And then comes along a woman who doesn't seem to be inhibited by her uterus. Someone who has a child, seems to be present in her life, but still achieves her own goals. Someone who has it "all together". And we feel threatened. There must be something wrong with her. Her husband is cheating on her, her children are badly behaved, she's overweight, her family doesn't eat organic free range meals from scratch, she sleep trained her kids, or she didn't, she had work done, or she's a liar. We as women cannot accept the fact that someone else was able to do what we were not - have "it all". Someone else seemingly achieving this is incongruent with our view of the world, and so it must not be true. There really is something wrong with her. We knew she was just pretending to have it all together. And secretly, deep down, we rejoice when that woman fails. Because that means we are good enough. The fact that we didn't achieve our goals in life is simply because we are a woman, rather than some intrinsic failing or decision on our part.

Women who voted against Hillary don't like her. They say she's untrustworthy. That she was an absent mother, she neglected her husband (and that's why he cheated on her), and she was too weak to leave him. She had to cut corners to get to where she is, her charitable foundation may do an incredible amount of good, but she raises money from questionable sources essentially by selling herself. If these things aren't true, then she, in every fundamental way, defies the secret curriculum of our lives.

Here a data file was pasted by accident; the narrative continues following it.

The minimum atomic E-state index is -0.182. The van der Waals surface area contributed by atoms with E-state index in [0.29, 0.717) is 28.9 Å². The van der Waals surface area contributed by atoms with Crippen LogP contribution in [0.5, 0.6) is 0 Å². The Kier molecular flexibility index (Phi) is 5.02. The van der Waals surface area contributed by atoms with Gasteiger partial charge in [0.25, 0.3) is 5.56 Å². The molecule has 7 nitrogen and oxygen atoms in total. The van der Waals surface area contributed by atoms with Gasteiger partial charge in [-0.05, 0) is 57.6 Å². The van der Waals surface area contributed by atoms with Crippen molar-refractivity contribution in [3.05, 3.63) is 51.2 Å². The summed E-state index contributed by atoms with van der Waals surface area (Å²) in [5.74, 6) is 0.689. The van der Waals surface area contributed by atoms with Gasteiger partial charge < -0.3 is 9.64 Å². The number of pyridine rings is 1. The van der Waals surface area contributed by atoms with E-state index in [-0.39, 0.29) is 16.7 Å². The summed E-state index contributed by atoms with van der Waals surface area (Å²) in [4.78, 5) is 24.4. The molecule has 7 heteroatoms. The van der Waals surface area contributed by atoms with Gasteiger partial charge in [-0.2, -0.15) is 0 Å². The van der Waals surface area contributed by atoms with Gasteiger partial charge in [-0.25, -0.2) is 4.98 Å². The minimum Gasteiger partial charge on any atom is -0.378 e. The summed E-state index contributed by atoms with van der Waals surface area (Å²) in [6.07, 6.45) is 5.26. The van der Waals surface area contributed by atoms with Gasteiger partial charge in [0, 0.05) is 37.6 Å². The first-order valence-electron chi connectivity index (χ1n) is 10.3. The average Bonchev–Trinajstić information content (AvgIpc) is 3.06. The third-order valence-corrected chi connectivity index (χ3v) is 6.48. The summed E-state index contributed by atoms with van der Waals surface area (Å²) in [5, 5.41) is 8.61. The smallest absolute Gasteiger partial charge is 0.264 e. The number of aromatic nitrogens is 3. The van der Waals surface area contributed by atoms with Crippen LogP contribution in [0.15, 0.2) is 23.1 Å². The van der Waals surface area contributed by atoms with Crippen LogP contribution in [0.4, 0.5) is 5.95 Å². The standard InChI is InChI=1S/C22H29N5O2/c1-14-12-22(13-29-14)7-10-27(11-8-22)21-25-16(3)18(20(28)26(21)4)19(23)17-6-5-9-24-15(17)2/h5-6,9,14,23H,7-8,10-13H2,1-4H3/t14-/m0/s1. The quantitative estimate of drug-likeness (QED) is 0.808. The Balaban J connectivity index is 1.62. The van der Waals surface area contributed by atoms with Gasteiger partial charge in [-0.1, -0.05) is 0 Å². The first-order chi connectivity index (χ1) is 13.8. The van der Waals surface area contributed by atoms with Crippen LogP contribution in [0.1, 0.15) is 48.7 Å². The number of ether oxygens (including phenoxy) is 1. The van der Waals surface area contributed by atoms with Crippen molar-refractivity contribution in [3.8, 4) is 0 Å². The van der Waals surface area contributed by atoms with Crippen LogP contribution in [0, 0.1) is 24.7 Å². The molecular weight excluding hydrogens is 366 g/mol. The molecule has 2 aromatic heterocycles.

Then comes along the most stereotypical male in politics in our generation. A man who had a TV show dedicated to people clamouring to be his understudy, firing them, pointing our their mistakes and their inadequacies -- reminding everyone that no one is as good as he is. In every way -- race, religion, sex, intelligence -- in his core, he believes he is the best.

He takes things when he wants them, women included. And we have a much easier time reconciling that caricature of a man with our belief system. This makes us feel that if we share some qualities with him, then we are better than others. He is successful, and I share something in common with him (male, white, etc..), therefore I could be successful too.

They see their strengths in him. They see their inadequacies in her.

What is different about the pro-Hillary women? I believe those who voted for her, and have come together in the wake of Trump's win, have accepted their own faults. They have been through trauma, hardship, and/or failures, and they have picked themselves up and soldiered on. They have seen their faults, and continue despite them.

They are heartened by the fact that a woman can be successful, rather than threatened by it. To become successful all that is needed is belief in your capabilities and a strong work ethic, to believe that you dictate your destiny.

Hillary -- you did not fail us -- women across the world. We failed ourselves. We were simply not strong enough to believe that you could truly exist. You're good, but you swam too fast. Polished speech, extensive experience, refined platform and calm temperament = disqualified.

We saw our own flaws in you, and didn't believe ourselves worthy. But we need to keep fighting, and now more than ever, Canada, and the world, need strong women to show the next generation that life isn't a zero-sum game.